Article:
Vatican--Victims question “resources” offered by papal abuse commission
For immediate release: Tuesday, Dec. 6, 2016
Among other “resources,” the new Vatican abuse website “provides links to statements by Popes John Paul II, Benedict and Francis over the past 15 years on the subject.”
Like the one where Francis, on his one year anniversary in office, claimed "No one else has done more (on abuse) than the church. Yet the church is the only one to be attacked."
Or the one where Francis praised the “courage” of US bishops in the crisis:
Or the one where Francis said “In my diocese it (clergy sex cases) never happened to me. . .”
Or the one where Francis defended Chilean Bishop Juan Barros, who reportedly witnessed at least three children being assaulted by Fr. Fernando Karadima, telling Catholics "Don't let yourselves be led by the noses of all the leftists who have plotted this. . ."
Or the one where Francis’ representative to a United Nations panel said Vatican officials have no responsibility for abusive clerics because “"priests are citizens of their own states, and they fall under the jurisdiction of their own country.”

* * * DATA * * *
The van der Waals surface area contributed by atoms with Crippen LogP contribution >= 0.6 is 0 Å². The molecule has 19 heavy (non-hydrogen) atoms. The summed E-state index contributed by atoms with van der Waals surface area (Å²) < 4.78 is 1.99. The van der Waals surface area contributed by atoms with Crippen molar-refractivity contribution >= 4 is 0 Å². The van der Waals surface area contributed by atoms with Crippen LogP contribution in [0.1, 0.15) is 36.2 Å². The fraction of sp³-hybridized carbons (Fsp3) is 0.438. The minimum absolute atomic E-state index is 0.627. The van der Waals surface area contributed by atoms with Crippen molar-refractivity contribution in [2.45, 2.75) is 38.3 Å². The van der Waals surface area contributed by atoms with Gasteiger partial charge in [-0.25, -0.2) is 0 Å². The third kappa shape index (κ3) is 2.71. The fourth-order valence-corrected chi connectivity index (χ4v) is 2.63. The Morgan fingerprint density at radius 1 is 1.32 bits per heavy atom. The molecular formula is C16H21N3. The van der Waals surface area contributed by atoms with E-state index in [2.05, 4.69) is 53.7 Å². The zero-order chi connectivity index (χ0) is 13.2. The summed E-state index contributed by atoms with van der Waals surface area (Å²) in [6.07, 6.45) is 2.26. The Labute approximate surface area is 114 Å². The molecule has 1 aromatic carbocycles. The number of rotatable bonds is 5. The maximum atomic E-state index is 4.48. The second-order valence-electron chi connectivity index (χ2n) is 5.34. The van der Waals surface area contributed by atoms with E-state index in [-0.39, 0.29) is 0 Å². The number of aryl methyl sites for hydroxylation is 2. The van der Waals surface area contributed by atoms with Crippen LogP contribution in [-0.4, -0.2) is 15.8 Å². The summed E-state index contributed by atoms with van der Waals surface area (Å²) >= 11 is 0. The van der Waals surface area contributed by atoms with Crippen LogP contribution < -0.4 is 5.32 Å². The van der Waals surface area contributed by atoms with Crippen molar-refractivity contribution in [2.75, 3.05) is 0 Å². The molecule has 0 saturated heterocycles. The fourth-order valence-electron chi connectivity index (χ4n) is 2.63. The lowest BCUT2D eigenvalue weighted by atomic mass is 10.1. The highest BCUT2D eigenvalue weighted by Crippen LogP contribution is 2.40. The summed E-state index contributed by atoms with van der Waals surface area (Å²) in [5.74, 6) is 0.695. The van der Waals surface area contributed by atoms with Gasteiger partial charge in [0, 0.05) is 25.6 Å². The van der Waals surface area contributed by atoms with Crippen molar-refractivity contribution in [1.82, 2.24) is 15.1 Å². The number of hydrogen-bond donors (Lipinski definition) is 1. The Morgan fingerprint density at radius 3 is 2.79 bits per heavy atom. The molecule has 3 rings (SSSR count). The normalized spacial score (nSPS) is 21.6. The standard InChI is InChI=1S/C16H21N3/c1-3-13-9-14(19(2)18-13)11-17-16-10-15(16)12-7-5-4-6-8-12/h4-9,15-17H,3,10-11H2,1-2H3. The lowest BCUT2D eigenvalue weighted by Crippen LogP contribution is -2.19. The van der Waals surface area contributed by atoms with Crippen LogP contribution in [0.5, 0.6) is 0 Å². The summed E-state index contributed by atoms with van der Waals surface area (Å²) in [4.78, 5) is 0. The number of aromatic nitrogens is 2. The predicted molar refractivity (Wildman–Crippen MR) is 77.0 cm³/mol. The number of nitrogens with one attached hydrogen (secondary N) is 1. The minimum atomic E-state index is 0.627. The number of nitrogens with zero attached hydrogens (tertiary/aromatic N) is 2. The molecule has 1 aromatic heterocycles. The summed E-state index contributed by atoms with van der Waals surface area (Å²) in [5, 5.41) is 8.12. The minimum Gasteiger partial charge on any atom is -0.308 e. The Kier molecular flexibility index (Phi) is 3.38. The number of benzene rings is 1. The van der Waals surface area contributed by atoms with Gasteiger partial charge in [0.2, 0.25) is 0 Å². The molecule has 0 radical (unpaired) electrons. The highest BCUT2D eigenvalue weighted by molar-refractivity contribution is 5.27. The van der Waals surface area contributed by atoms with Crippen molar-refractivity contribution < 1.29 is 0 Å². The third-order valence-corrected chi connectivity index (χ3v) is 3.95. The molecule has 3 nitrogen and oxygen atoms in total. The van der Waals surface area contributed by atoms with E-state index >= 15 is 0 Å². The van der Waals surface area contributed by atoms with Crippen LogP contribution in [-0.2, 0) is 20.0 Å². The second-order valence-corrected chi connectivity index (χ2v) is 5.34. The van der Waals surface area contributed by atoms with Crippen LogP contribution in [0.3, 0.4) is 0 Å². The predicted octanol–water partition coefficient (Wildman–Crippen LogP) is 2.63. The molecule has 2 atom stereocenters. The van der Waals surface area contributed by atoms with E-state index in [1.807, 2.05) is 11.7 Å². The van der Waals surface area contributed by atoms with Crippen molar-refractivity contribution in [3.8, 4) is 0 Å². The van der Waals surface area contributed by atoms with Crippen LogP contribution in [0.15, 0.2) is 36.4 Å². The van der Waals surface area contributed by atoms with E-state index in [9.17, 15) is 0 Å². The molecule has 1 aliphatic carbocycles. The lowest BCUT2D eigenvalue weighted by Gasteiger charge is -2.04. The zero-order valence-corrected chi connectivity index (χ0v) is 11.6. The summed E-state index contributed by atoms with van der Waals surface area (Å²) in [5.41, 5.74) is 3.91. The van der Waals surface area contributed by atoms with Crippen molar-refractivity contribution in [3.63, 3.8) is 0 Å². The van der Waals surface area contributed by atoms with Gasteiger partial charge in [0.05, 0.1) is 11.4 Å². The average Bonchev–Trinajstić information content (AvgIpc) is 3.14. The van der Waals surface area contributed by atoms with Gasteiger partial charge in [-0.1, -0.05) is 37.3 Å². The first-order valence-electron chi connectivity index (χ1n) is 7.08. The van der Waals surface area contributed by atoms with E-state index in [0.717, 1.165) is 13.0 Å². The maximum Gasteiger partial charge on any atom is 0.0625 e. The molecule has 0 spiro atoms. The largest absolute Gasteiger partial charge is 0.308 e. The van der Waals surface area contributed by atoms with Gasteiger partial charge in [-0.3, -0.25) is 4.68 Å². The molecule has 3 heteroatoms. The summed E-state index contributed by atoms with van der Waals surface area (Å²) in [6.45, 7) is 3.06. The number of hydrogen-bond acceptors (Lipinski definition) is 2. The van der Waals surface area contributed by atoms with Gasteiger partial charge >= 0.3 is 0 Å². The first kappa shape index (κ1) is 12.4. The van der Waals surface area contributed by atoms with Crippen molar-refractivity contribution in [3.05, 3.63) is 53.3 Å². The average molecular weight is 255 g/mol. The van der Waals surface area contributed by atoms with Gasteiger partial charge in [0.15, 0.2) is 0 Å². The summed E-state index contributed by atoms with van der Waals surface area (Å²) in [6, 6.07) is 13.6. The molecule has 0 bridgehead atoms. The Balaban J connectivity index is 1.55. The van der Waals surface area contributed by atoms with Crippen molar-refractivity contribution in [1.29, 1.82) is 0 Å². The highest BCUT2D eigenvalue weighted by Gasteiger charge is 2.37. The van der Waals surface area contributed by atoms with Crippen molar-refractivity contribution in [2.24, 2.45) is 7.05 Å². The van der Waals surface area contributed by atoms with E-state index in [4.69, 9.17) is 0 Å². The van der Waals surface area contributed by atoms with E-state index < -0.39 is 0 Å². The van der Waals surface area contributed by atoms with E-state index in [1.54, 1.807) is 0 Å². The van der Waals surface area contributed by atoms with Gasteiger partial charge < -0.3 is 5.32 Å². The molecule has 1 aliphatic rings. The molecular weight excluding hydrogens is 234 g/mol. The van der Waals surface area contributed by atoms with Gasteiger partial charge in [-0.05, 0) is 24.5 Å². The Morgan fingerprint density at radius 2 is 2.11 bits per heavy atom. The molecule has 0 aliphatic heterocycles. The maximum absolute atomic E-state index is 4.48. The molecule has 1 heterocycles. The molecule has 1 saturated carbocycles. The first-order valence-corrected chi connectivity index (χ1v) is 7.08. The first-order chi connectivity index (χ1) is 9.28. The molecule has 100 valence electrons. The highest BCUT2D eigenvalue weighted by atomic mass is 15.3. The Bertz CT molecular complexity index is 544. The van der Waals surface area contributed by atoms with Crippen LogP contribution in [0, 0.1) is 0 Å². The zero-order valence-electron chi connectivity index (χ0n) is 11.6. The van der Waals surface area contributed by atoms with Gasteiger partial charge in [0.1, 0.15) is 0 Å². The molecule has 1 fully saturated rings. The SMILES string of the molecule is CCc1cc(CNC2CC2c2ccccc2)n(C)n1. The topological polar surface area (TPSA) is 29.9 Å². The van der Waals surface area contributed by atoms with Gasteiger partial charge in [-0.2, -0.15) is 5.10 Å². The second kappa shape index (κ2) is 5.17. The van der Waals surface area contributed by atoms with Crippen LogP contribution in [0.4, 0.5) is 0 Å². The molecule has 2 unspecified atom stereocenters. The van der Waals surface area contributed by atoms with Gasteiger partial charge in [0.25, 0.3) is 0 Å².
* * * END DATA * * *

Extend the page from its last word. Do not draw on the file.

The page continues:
Or the one where Pope Benedict said only one percent of priests were perpetrators.
(We could go on and on and on. . . )
And this is helpful how?
Still, perhaps the word used most often on the new website is “guidelines.” That leads us to wonder who wrote up the “guidelines” Jesus used to throw the money-changers out of the temple? Or the “guidelines” used by Francis to oust the flagrantly extravagant “Bishop of Bling” in Germany?
Most times, it seems, monarchs need no “guidelines.” That’s the advantage of being at the top of the pyramid.
Other times, though, monarchs benefit from “guidelines.” That’s because they deflect attention from sorely-needed action that isn’t being taken.
Finally, America Magazine writes of the panel and its “process of educating bishops and church leadership worldwide, including heads of religious orders, on their respective responsibility and accountability for the protection of children, adolescents and vulnerable adults from sexual abuse and for creating a climate that ensures their protection in all institutions and structures of the Catholic Church.”
Really? Catholic officials need to be “educated” on their “responsibility” of keeping the flock safe from predators? Give us a break.
(SNAP, the Survivors Network of those Abused by Priests, is the world’s oldest and largest support group for clergy abuse victims. SNAP was founded in 1988 and has more than 20,000 members. Despite the word “priest” in our title, we have members who were molested by religious figures of all denominations, including nuns, rabbis, bishops, and Protestant ministers. Our website is SNAPnetwork.org)